When Do Babies Sleep Through the Night?
Elation and exhaustion often go hand in hand when you're a parent to a baby.
When sleep starts to seem like a fantasy, it's good to know that the experts say there is a time when most babies will sleep through the night. Here, they share when that is, offer guidance on what impacts your baby's sleep and give some tips on how you can help guide them to sleep longer.
What can impact your baby's sleep?
UC Davis pediatrician Lena van der List explained that one of the factors impacting your baby's ability to sleep through the night is that they aren't born with a clear idea of what night is.
“It takes a while for the baby to distinguish between day and night. This usually happens around 2 months of age,” she said recently in an interview.
The various stages of your baby's development also play a key role in influencing their sleep patterns. Because of the changes at each stage, "baby sleep regression" can happen.
The Sleep Foundation has documented five stages when these sleep disruptions typically occur, and the main reasons why:
- At 4 months, babies' brains and nervous systems are developing by forming numerous links.
- At 6 months, babies have an increased awareness of their environment, are more physically active and have a greater mental capacity, all of which can play a role in them waking up at night.
- At 8 months, babies begin teething; become more active and aware of their environment; and develop emotionally, which may lead to separation anxiety.
- At 12 months, a combination of babies' physical, mental and emotional development may cause overstimulation, nightmares, restlessness, teething pain, separation anxiety and difficulty adjusting to schedule changes.
- At 18 months, all of the 12-month developmental factors can cause sleep disruptions, plus many babies develop the ability to say “no” and exert their independence at bedtime.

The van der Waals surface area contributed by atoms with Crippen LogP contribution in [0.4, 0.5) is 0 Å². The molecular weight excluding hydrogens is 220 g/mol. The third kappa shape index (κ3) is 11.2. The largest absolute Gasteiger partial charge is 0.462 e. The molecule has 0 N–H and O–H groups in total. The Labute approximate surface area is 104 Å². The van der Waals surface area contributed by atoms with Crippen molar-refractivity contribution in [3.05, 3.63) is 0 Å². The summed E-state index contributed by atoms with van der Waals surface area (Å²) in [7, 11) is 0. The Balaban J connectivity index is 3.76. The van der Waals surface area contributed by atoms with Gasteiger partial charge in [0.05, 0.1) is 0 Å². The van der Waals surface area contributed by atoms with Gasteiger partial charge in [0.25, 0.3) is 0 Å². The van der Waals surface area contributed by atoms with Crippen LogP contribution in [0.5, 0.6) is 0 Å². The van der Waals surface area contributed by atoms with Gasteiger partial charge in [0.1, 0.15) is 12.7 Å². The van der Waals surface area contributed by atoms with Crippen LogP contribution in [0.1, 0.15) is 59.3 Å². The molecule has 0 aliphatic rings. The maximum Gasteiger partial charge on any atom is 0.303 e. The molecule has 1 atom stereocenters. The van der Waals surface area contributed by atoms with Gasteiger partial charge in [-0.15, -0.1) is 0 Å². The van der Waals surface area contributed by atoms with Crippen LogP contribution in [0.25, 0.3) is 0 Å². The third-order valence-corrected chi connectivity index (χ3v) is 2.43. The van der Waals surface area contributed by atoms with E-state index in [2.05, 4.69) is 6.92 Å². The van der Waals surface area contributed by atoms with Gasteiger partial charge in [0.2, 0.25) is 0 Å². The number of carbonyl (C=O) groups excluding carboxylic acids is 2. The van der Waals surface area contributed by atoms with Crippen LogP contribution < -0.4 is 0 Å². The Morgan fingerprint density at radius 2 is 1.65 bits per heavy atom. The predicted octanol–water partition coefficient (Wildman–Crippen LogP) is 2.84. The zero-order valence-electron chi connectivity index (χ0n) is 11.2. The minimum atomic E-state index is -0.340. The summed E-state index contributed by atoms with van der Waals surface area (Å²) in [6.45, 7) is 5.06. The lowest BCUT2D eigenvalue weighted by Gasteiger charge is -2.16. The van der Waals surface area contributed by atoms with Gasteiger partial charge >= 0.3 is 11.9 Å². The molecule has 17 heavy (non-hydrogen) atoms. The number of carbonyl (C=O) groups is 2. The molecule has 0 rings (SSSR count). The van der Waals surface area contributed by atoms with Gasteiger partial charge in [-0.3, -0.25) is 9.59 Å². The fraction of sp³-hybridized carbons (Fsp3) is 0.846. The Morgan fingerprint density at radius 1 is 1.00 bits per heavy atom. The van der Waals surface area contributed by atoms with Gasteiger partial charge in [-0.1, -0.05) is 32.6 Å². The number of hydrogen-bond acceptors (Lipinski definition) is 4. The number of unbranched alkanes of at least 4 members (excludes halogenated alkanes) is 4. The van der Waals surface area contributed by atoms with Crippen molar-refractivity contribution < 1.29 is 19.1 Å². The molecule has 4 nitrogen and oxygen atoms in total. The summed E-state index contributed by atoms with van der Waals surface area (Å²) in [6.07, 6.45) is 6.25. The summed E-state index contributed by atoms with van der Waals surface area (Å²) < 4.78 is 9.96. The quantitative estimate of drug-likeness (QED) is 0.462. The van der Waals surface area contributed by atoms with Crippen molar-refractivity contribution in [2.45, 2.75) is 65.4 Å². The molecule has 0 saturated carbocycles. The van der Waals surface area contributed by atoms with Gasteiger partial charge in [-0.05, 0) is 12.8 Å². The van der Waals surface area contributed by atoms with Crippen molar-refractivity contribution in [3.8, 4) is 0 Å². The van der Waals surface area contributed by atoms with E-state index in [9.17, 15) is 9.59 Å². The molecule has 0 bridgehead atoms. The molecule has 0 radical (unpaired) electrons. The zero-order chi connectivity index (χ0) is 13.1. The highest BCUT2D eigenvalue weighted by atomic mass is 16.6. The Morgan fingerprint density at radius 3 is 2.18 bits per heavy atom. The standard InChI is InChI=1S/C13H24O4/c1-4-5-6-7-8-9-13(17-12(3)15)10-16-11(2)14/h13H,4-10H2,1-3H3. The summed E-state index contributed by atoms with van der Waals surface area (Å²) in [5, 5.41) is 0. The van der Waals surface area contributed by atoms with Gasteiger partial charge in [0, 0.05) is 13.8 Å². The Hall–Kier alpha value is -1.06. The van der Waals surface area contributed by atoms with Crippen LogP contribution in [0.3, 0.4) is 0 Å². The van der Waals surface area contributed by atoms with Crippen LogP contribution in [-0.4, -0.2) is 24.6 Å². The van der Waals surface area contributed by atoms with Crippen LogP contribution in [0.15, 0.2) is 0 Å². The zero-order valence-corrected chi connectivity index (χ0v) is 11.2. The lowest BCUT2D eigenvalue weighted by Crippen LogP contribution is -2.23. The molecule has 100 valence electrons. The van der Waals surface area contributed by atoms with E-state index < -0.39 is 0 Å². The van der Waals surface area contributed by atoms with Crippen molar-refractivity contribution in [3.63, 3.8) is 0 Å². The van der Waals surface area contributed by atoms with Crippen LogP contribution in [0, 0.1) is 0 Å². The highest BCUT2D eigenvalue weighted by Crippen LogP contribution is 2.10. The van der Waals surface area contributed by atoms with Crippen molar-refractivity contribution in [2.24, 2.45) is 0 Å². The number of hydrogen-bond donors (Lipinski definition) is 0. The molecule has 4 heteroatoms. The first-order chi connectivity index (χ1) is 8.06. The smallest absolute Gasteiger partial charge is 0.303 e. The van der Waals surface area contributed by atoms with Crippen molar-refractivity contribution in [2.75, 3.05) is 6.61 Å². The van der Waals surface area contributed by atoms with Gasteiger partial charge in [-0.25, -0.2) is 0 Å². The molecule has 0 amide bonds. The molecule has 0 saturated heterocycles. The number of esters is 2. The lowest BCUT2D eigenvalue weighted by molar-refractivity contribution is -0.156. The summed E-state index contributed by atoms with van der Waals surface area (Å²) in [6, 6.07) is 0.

Of course, another main factor that impacts babies' ability to sleep through the night is that they wake up hungry. Babies eat every 2 to 3 hours up to about age 2 months and every 3 to 4 hours between the ages of 2 and 6 months, according to HealthyChildren.org.
When do babies sleep through the night?
The Sleep Foundation states that most babies sleep through the night by age 6 months, which means they have six hours of uninterrupted sleep.
However, parents who have babies 6 months and older who aren't yet sleeping through the night shouldn't necessarily worry.
A study published recently in the journal Sleep Medicine that followed 5,700 children found that sleep patterns varied considerably among babies during their first two years of life. The study was conducted by the Finnish Institute for Health and Welfare (THL) and the University of Turku.
"Now we know that the individual differences are very large and that patterns relating to falling asleep, waking up, staying awake at night and sleeping rhythms often develop at different rates," THL research manager Juulia Paavonen said when the research was published.
Research published in the journal Pediatrics revealed similar findings. About 38% of parents in the study said their babies didn't sleep six hours straight by age 6 months, and about 28% said they weren't doing so by age 12 months.
How can I help my baby sleep through the night?
Cleveland Clinic pediatrician Dr. Noah Schwartz explained in an article that sleep training techniques for parents are used to help babies realize they can fall asleep by themselves. He noted that you can start using these strategies once your baby reaches 4 to 6 months of age.
“Essentially, you're getting your baby to realize they can put themselves to sleep or self-soothe,” Schwartz said.
Here are four sleep guidance methods that he recommends:
- The Ferber Method: Put your baby to bed when they're tired and check back in at timed intervals to comfort them — but don't pick them back up again.
- The Chair Method: Sit in a chair next to your baby until they fall asleep and keep moving the chair away from them by a few inches during their process of drifting off, until the chair is outside the room.
- CIO (Cry It Out) Method: Put your baby to bed when they're tired and avoid picking them back up until morning (or until their next feeding).
- Pick Up, Put Down Method: Put your baby to bed, leave and return to pick them up and comfort them when they cry — but put them back down and leave again when they start to relax.
“Oftentimes, sleep training techniques overlap and parents combine methods, which is perfectly fine,” Schwartz noted. “It's all about finding what works best for you as a parent and how your infant responds.”